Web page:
2000s Archive

Love, Death, and Macaroni

Originally Published February 2003
A young boy discovers that real loss can spur appetites of all kinds.

In 1962, I was playing the first baseball game of the season with Beaufort High School. Our best pitcher was the boy who sat next to me in Gene Norris’s English class, Randy Randel, son of the school superintendent. Randy was a superb athlete and a delight for us other boys in the classroom—mouthy, irreverent, and extroverted.

Mr. Norris would get ex asperated with Randy and say, “Sit down in your seat, Randy, you fool. And hush your mouth, boy.”

“Norris,” Randy would say sadly, “don’t forget who my father is. Your job’s hanging by a thread, Gene. One word from me, and you’re in the unemployment line.”

“Don’t you dare call me Gene, you little scalawag,” Mr. Norris would rage. “How dare you threaten me with my job!”

“No threat, Gene,” Randy would say, grinning at the class. “I’m talking fact here, son.”

Randy had asked me to go golfing with him on Easter weekend, when his parents were returning to his grand mother’s house in Newberry, South Carolina. Because I was a military brat, I had never gone to anyone’s house for a whole weekend in my life. Up until then my high-school years had been excruciatingly lonely ones. My mother was thrilled that Randy had extended this invitation, and gave me permission to go immediately.

At 15, Randy was six feet four inches tall and a true baseball talent. Already there was talk about his pitching in the major leagues one day. But that first game our coach started Jimmy Melvin, a lanky junior who was hit hard by the visiting Wade Hampton team in the first inning. Jimmy Melvin’s name is now enshrined on the wall of black marble honoring those killed in action in Vietnam during that long, dispiriting war. The coach replaced Jimmy with Bruce Harper, who had a fastball I was afraid of, but Bruce was throwing wild that afternoon. Soon the coach had Randy warming up in what passed for a bull pen at Beaufort High. Bruce Harper would walk out of the history of that game and into the history of his time: He would serve with distinction as one of John Ehrlichman’s lawyers during the Watergate trials.

Then it was Randy Randel’s time, and he was called on to shut down the Wade Hampton Generals. Randy was going to prove that there was substance to all the talk about his chances in the majors. He struck out five of the first seven batters he faced, and the other two batters did not even get the ball out of the infield.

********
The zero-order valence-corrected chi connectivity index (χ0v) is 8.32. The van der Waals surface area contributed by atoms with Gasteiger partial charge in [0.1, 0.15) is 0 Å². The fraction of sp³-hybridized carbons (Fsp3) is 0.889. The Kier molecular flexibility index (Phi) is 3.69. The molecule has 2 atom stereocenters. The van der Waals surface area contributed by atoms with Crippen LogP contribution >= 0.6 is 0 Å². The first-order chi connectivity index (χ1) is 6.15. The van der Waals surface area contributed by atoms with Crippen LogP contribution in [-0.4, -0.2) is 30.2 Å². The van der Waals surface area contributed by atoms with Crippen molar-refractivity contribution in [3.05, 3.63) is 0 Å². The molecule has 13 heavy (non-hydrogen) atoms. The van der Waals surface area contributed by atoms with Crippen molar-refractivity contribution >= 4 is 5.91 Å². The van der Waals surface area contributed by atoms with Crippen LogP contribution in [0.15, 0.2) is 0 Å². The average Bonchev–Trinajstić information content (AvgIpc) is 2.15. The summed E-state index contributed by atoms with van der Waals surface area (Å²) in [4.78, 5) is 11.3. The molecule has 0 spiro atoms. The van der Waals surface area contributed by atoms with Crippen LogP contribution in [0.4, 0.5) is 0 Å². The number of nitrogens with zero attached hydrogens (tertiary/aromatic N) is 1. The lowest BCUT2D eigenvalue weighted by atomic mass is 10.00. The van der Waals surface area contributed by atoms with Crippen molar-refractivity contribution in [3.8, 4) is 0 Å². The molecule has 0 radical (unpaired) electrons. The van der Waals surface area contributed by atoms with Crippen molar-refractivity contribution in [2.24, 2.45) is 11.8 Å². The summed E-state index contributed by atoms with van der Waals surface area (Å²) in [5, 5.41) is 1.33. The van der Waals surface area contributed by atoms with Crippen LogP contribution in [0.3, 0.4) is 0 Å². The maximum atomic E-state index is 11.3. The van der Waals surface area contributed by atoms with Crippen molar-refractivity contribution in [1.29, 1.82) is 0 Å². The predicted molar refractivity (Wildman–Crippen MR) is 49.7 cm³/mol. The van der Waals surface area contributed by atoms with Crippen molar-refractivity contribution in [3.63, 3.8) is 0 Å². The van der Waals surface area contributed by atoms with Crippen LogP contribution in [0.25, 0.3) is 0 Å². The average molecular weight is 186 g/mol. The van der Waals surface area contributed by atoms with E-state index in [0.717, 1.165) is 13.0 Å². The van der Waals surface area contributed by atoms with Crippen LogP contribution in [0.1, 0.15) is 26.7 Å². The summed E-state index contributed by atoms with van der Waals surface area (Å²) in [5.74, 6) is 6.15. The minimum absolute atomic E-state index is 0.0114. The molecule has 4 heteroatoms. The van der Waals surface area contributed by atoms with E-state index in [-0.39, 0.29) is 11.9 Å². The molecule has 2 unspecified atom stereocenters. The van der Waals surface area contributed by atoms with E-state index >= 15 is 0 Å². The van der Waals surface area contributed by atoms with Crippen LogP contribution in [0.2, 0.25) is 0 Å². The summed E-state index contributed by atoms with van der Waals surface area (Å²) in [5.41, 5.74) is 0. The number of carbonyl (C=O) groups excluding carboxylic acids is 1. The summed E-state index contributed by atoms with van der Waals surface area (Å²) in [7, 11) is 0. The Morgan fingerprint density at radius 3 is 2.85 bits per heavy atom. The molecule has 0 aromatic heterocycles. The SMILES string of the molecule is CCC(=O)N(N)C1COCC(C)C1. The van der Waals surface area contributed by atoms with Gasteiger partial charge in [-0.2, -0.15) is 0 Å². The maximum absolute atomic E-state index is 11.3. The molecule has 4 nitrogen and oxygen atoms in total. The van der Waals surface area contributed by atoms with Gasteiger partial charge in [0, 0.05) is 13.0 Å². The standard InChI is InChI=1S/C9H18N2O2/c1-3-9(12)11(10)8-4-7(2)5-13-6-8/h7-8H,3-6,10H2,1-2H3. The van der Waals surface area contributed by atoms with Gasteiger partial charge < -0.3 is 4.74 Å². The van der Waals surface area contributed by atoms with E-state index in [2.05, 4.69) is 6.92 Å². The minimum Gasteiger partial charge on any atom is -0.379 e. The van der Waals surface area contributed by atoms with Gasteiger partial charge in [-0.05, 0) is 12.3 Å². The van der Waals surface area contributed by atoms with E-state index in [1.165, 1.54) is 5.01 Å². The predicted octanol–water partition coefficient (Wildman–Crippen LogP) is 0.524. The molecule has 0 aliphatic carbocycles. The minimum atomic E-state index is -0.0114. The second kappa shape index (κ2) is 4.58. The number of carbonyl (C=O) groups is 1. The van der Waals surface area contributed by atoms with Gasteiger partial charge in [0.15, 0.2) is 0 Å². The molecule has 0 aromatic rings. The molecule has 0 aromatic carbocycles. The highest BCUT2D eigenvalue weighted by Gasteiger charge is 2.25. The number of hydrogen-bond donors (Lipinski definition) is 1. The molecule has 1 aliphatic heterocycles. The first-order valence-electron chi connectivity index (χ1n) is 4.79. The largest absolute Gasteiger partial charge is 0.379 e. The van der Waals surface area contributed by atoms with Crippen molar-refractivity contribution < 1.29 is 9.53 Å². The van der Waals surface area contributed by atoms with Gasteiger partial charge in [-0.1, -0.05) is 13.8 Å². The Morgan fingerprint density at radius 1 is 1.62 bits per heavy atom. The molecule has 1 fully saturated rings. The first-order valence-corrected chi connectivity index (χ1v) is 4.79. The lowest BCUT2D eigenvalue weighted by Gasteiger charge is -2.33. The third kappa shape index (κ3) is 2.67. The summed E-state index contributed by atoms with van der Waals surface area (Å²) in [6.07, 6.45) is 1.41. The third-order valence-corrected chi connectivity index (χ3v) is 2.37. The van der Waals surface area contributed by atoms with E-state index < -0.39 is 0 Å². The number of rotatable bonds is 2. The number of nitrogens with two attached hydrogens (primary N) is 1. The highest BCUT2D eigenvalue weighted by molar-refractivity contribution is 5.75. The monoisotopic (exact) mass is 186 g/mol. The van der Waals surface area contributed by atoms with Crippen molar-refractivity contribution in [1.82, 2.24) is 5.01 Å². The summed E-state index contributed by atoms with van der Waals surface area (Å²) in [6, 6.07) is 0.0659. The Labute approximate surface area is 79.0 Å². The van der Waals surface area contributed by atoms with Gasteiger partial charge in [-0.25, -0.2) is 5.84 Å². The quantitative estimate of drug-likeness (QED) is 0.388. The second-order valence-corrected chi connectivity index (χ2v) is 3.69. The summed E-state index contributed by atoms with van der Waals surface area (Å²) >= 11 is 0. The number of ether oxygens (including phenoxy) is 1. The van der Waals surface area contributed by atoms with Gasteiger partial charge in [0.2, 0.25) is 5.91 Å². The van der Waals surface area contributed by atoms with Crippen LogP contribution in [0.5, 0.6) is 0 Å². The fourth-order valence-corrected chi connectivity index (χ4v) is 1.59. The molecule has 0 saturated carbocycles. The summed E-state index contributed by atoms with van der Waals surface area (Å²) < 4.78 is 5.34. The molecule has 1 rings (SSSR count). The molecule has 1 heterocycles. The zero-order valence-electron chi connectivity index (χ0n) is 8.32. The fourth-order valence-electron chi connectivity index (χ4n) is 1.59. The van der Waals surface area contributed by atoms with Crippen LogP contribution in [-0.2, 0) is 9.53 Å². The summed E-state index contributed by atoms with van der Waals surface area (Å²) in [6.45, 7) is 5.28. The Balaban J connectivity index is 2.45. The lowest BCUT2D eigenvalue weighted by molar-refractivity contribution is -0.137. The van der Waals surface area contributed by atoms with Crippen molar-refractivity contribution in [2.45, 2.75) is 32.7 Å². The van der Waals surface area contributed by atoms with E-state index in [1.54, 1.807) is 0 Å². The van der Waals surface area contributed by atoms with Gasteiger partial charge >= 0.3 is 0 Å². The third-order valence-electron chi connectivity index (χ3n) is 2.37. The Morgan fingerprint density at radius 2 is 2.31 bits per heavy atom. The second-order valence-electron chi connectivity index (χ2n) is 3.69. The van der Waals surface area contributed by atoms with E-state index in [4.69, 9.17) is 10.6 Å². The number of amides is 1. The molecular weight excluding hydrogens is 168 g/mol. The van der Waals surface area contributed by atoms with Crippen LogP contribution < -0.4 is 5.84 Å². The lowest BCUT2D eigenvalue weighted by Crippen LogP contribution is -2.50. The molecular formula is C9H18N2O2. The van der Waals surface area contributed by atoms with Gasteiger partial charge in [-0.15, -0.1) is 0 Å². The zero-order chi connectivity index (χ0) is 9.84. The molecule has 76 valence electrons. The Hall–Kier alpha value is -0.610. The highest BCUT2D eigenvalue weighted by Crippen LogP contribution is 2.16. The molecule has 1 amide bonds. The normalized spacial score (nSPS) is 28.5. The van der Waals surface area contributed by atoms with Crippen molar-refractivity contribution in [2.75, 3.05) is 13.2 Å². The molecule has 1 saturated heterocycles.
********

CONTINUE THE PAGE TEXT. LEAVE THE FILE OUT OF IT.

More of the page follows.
Randy Randel had not allowed a single hit when he fell suddenly to the ground after striking out his fifth batter. The ambulance finally ar rived, and a girl named Pat Everette gave Randy mouth-to-mouth resuscitation until Dr. Herbert Keyserling moved her aside and injected a shot of pure adrenaline into Randy’s heart. The doctor said that Randy had been dead when he hit the ground. In that moment, the lives of every witness to Randy Randel’s fall to the earth had been changed, and changed for all time.

In Eugene Norris’s English class the next day, Randy’s empty seat exuded a disconsolate sense of loss. His seat’s emptiness filled the room. The whole world seemed misplaced and ill-fitting. My class and I were in a state of shock when Gene Norris walked into the room, cleaning his glasses with his tie.

“I was just thinking about grief and how we express it. Or how we don’t. Boys seem to have the toughest time showing how much they hurt, but don’t be afraid to. Not in this room. Not among those who loved Randy with you.”

The room came apart, and I cracked like an egg. I wept for two days and could do nothing to stop myself. I wrote my first poem about Randy’s death and gave it to his mother and father after the funeral. Nor did I have to call off my trip to Newberry, because Randy was buried there with his mother’s people in the Rosemont Cemetery. I rode to Newberry with Gene Norris and stayed in his Uncle John and Aunt Elizabeth’s house, where I fell in love with Gene’s pretty cousin, Liz, or “Cuz,” as he called her.

I did not know then that love and death could find each other at the same dance. Liz was an uncommonly lovely freshman at Columbia College, and I was smitten the moment I walked into the room. She moved with a dreamy, sophisticated air that made me and the other high-school boys who encountered her unsteady in our loafers.

On the way to Randy’s burial service, I asked Mr. Norris, “Does Liz ever date high-school boys, Mr. Norris?”

“Of course not,” Gene said, dismissing the fact out of hand. “She wouldn’t be caught dead with a high-school Harry like you. Liz only dates the cream of the crop. College boys. From the very best fraternities. Her boyfriend’s going to be a doctor. Yes, sir, a doctor.”

“If she ever breaks up with her doctor friend, I’d sure be interested, Mr. Norris.”

“Of course you’d be interested, boy,” he said. “But she’s got big plans with a Clemson man. She left you boys back in the playgrounds a long time ago. Now quit mooning over my cousin and start thinking about Randy.”

When I got to Randy’s grandmother’s house, I could smell the food all the way up the hill on Main Street, where we parked the car. His grandmother, Mrs. Smith, who would soon become Mamaw to me, introduced me to Dunbar macaroni. She gave me the history, lore, and legend of the dish as she served me a large portion.

pat conroy
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